ikevin8me ikevin8me - 7 months ago 11
Java Question

How to run a program forever in Java? Is System.in.read() the only way?

I took this code:

28 public static void main(String[] args) throws IOException {
29 HttpServer httpServer = startServer();
30 System.out.println(String.format("Jersey app started with WADL available at "
31 + "%sapplication.wadl\nTry out %shelloworld\nHit enter to stop it...",
32 BASE_URI, BASE_URI));
33 System.in.read();
34 httpServer.stop();
35 }


Does line 33 "System.in.read()" means that it will block until there is input? Will this also work when starting the Java application using UNIX rc script - not manually started from a command line?

I'd like to write a Java application to listen for HTTP connections. The application will be started automatically when the system boots (using UNIX rc scripts). It means that the application will run continuously - theoretically forever, until purposefully stopped. What is the best way to implement this in the Java main() method?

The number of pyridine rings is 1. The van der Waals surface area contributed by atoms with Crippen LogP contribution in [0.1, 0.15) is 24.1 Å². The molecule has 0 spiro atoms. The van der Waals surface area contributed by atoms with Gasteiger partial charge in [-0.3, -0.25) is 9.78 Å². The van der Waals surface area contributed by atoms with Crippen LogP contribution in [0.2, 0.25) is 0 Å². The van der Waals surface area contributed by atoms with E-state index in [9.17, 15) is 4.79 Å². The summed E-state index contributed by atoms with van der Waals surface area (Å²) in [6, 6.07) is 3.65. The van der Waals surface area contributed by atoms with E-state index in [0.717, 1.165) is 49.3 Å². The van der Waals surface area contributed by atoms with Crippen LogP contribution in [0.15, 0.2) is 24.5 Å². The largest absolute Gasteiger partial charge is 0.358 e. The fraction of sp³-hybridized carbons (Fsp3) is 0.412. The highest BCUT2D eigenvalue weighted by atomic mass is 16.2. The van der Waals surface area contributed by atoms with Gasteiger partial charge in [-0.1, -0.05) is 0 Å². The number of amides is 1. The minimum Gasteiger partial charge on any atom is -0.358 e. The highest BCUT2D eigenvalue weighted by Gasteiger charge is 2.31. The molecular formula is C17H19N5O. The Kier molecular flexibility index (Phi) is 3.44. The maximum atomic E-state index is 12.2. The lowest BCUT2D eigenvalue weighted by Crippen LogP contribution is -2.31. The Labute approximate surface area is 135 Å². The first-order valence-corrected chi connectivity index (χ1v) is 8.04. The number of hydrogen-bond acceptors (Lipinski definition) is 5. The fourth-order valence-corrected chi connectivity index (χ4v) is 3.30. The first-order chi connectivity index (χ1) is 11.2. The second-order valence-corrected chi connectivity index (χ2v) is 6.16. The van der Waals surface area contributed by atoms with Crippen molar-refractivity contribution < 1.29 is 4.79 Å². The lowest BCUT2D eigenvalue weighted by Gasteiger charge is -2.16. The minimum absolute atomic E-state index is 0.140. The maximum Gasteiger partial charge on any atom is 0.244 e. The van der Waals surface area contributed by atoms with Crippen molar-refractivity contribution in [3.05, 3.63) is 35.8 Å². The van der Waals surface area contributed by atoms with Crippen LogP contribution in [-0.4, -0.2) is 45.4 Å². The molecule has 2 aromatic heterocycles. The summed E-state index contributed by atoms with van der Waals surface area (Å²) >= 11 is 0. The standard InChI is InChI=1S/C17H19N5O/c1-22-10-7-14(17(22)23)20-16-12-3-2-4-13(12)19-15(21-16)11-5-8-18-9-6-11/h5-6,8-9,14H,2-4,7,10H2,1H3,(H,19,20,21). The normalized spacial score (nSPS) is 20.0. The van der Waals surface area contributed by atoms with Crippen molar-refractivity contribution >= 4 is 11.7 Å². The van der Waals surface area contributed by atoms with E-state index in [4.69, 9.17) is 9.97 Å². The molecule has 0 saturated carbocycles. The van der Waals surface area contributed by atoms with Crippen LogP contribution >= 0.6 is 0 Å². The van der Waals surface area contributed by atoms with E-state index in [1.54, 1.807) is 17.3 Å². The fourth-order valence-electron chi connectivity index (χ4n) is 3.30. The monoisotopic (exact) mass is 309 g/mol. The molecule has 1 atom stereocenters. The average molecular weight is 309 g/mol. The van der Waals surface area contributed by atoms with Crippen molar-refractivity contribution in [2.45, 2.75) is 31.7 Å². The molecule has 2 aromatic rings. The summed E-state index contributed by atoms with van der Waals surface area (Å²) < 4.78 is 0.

Answer

Leaving the main method in Java does not automatically end the program.

The JVM exists if no more non-daemon threads are running. By default the only non-daemon thread is the main thread and it ends when you leave the main method, therefore stopping the JVM.

So either don't end the main thread (by not letting the main method return) or create a new non-daemon thread that never returns (at least not until you want the JVM to end).

Since that rule is actually quite sensible there is usually a perfect candidate for such a thread. For a HTTP server, for example that could be the thread that actually accepts connections and hands them off to other threads for further processing. As long as that code is running, the JVM will continue running, even if the main method has long since finished running.